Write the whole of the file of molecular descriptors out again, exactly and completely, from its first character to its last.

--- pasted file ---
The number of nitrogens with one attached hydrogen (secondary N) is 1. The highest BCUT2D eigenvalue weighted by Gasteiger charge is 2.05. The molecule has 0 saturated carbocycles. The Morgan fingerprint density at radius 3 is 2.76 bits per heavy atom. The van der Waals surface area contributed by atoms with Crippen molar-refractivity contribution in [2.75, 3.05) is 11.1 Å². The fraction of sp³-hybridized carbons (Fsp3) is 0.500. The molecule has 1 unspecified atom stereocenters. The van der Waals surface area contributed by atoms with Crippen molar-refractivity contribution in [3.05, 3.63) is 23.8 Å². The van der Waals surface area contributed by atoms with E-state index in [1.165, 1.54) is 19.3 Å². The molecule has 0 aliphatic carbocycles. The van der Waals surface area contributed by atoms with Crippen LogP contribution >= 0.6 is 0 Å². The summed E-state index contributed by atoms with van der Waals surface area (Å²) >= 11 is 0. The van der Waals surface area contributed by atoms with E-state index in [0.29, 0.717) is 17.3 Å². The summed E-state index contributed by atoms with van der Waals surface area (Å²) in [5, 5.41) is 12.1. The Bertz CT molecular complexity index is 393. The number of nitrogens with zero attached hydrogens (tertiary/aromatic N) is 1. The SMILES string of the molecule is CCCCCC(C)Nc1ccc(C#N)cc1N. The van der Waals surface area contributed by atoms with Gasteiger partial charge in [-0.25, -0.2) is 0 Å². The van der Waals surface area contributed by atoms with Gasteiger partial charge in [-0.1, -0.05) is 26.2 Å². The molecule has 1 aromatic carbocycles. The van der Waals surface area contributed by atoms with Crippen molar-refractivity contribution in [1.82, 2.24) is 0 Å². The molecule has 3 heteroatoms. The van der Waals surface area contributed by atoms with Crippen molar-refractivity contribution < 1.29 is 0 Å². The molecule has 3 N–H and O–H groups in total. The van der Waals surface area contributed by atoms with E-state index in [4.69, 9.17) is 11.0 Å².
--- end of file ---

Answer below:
The number of nitrogens with one attached hydrogen (secondary N) is 1. The highest BCUT2D eigenvalue weighted by Gasteiger charge is 2.05. The molecule has 0 saturated carbocycles. The Morgan fingerprint density at radius 3 is 2.76 bits per heavy atom. The van der Waals surface area contributed by atoms with Crippen molar-refractivity contribution in [2.75, 3.05) is 11.1 Å². The fraction of sp³-hybridized carbons (Fsp3) is 0.500. The molecule has 1 unspecified atom stereocenters. The van der Waals surface area contributed by atoms with Crippen molar-refractivity contribution in [3.05, 3.63) is 23.8 Å². The van der Waals surface area contributed by atoms with E-state index in [1.165, 1.54) is 19.3 Å². The molecule has 0 aliphatic carbocycles. The van der Waals surface area contributed by atoms with Crippen LogP contribution >= 0.6 is 0 Å². The summed E-state index contributed by atoms with van der Waals surface area (Å²) >= 11 is 0. The van der Waals surface area contributed by atoms with E-state index in [0.29, 0.717) is 17.3 Å². The summed E-state index contributed by atoms with van der Waals surface area (Å²) in [5, 5.41) is 12.1. The Bertz CT molecular complexity index is 393. The number of nitrogens with zero attached hydrogens (tertiary/aromatic N) is 1. The SMILES string of the molecule is CCCCCC(C)Nc1ccc(C#N)cc1N. The van der Waals surface area contributed by atoms with Gasteiger partial charge in [-0.25, -0.2) is 0 Å². The van der Waals surface area contributed by atoms with Gasteiger partial charge in [-0.1, -0.05) is 26.2 Å². The molecule has 1 aromatic carbocycles. The van der Waals surface area contributed by atoms with Crippen molar-refractivity contribution in [1.82, 2.24) is 0 Å². The molecule has 3 heteroatoms. The van der Waals surface area contributed by atoms with Crippen molar-refractivity contribution < 1.29 is 0 Å². The molecule has 3 N–H and O–H groups in total. The van der Waals surface area contributed by atoms with E-state index in [4.69, 9.17) is 11.0 Å².